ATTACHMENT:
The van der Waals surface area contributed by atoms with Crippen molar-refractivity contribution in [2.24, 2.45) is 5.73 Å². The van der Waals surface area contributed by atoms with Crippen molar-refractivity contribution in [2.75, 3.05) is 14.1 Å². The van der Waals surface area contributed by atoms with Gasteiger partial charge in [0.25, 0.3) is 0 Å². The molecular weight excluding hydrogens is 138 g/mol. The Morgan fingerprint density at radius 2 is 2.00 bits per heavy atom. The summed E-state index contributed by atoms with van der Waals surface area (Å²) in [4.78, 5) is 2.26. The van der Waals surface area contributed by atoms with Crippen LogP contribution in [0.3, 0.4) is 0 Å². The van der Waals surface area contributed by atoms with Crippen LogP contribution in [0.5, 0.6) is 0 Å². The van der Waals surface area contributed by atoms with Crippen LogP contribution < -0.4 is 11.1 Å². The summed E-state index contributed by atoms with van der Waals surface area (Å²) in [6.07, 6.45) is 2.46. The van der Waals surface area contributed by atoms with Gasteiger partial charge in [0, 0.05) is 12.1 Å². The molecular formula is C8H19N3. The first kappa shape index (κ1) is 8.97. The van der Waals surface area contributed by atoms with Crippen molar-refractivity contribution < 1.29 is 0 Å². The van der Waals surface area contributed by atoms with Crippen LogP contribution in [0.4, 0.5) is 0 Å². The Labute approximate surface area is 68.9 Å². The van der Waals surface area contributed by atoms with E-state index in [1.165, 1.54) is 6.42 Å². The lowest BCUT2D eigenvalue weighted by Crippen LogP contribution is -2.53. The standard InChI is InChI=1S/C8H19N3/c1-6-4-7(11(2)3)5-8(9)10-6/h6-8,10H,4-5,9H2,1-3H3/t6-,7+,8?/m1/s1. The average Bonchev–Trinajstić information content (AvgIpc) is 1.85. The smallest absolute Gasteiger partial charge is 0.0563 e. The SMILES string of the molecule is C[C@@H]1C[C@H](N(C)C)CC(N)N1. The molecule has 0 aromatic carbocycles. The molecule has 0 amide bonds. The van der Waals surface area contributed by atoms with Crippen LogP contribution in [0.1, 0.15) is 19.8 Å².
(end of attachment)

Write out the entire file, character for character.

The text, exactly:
The van der Waals surface area contributed by atoms with Crippen molar-refractivity contribution in [2.24, 2.45) is 5.73 Å². The van der Waals surface area contributed by atoms with Crippen molar-refractivity contribution in [2.75, 3.05) is 14.1 Å². The van der Waals surface area contributed by atoms with Gasteiger partial charge in [0.25, 0.3) is 0 Å². The molecular weight excluding hydrogens is 138 g/mol. The Morgan fingerprint density at radius 2 is 2.00 bits per heavy atom. The summed E-state index contributed by atoms with van der Waals surface area (Å²) in [4.78, 5) is 2.26. The van der Waals surface area contributed by atoms with Crippen LogP contribution in [0.3, 0.4) is 0 Å². The van der Waals surface area contributed by atoms with Crippen LogP contribution in [0.5, 0.6) is 0 Å². The van der Waals surface area contributed by atoms with Crippen LogP contribution < -0.4 is 11.1 Å². The summed E-state index contributed by atoms with van der Waals surface area (Å²) in [6.07, 6.45) is 2.46. The van der Waals surface area contributed by atoms with Gasteiger partial charge in [0, 0.05) is 12.1 Å². The molecular formula is C8H19N3. The first kappa shape index (κ1) is 8.97. The van der Waals surface area contributed by atoms with Crippen molar-refractivity contribution < 1.29 is 0 Å². The van der Waals surface area contributed by atoms with Crippen LogP contribution in [0.4, 0.5) is 0 Å². The Labute approximate surface area is 68.9 Å². The van der Waals surface area contributed by atoms with E-state index in [1.165, 1.54) is 6.42 Å². The lowest BCUT2D eigenvalue weighted by Crippen LogP contribution is -2.53. The standard InChI is InChI=1S/C8H19N3/c1-6-4-7(11(2)3)5-8(9)10-6/h6-8,10H,4-5,9H2,1-3H3/t6-,7+,8?/m1/s1. The average Bonchev–Trinajstić information content (AvgIpc) is 1.85. The smallest absolute Gasteiger partial charge is 0.0563 e. The SMILES string of the molecule is C[C@@H]1C[C@H](N(C)C)CC(N)N1. The molecule has 0 aromatic carbocycles. The molecule has 0 amide bonds. The van der Waals surface area contributed by atoms with Crippen LogP contribution in [0.1, 0.15) is 19.8 Å².